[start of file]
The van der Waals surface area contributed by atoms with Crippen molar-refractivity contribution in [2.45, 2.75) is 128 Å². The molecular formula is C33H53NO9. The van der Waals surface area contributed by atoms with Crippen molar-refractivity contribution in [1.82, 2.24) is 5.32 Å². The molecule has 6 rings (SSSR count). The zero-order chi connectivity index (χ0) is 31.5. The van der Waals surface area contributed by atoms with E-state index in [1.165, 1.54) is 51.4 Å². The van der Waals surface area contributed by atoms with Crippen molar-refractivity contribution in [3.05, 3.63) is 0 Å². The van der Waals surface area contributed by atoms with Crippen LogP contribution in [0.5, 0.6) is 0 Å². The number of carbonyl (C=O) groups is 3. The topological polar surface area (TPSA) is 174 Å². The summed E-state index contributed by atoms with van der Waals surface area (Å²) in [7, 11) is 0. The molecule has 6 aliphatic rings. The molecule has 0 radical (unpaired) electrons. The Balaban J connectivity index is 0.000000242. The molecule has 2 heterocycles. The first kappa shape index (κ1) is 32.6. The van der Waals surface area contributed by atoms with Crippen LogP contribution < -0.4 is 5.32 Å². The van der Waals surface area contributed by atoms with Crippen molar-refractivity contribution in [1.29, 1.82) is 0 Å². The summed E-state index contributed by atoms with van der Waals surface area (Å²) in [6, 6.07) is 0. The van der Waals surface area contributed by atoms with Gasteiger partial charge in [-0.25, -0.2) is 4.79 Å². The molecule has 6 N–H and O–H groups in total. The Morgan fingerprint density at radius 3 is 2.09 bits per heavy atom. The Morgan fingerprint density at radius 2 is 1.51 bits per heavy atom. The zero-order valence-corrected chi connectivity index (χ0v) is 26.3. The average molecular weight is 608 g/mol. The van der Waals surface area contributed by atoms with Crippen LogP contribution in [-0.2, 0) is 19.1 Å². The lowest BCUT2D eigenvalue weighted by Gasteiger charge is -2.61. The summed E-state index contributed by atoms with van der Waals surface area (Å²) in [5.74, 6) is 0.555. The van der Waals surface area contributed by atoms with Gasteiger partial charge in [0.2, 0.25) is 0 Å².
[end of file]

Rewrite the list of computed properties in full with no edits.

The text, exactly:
The van der Waals surface area contributed by atoms with Crippen molar-refractivity contribution in [2.45, 2.75) is 128 Å². The molecular formula is C33H53NO9. The van der Waals surface area contributed by atoms with Crippen molar-refractivity contribution in [1.82, 2.24) is 5.32 Å². The molecule has 6 rings (SSSR count). The zero-order chi connectivity index (χ0) is 31.5. The van der Waals surface area contributed by atoms with E-state index in [1.165, 1.54) is 51.4 Å². The van der Waals surface area contributed by atoms with Crippen molar-refractivity contribution in [3.05, 3.63) is 0 Å². The van der Waals surface area contributed by atoms with Crippen LogP contribution in [0.5, 0.6) is 0 Å². The number of carbonyl (C=O) groups is 3. The topological polar surface area (TPSA) is 174 Å². The summed E-state index contributed by atoms with van der Waals surface area (Å²) in [7, 11) is 0. The molecule has 6 aliphatic rings. The molecule has 0 radical (unpaired) electrons. The Balaban J connectivity index is 0.000000242. The molecule has 2 heterocycles. The first kappa shape index (κ1) is 32.6. The van der Waals surface area contributed by atoms with Crippen LogP contribution < -0.4 is 5.32 Å². The van der Waals surface area contributed by atoms with Crippen molar-refractivity contribution in [1.29, 1.82) is 0 Å². The summed E-state index contributed by atoms with van der Waals surface area (Å²) in [6, 6.07) is 0. The van der Waals surface area contributed by atoms with Gasteiger partial charge in [-0.25, -0.2) is 4.79 Å². The molecule has 6 N–H and O–H groups in total. The Morgan fingerprint density at radius 3 is 2.09 bits per heavy atom. The Morgan fingerprint density at radius 2 is 1.51 bits per heavy atom. The zero-order valence-corrected chi connectivity index (χ0v) is 26.3. The average molecular weight is 608 g/mol. The van der Waals surface area contributed by atoms with Crippen LogP contribution in [-0.2, 0) is 19.1 Å². The lowest BCUT2D eigenvalue weighted by Gasteiger charge is -2.61. The summed E-state index contributed by atoms with van der Waals surface area (Å²) in [5.74, 6) is 0.555. The van der Waals surface area contributed by atoms with Gasteiger partial charge in [0.2, 0.25) is 0 Å².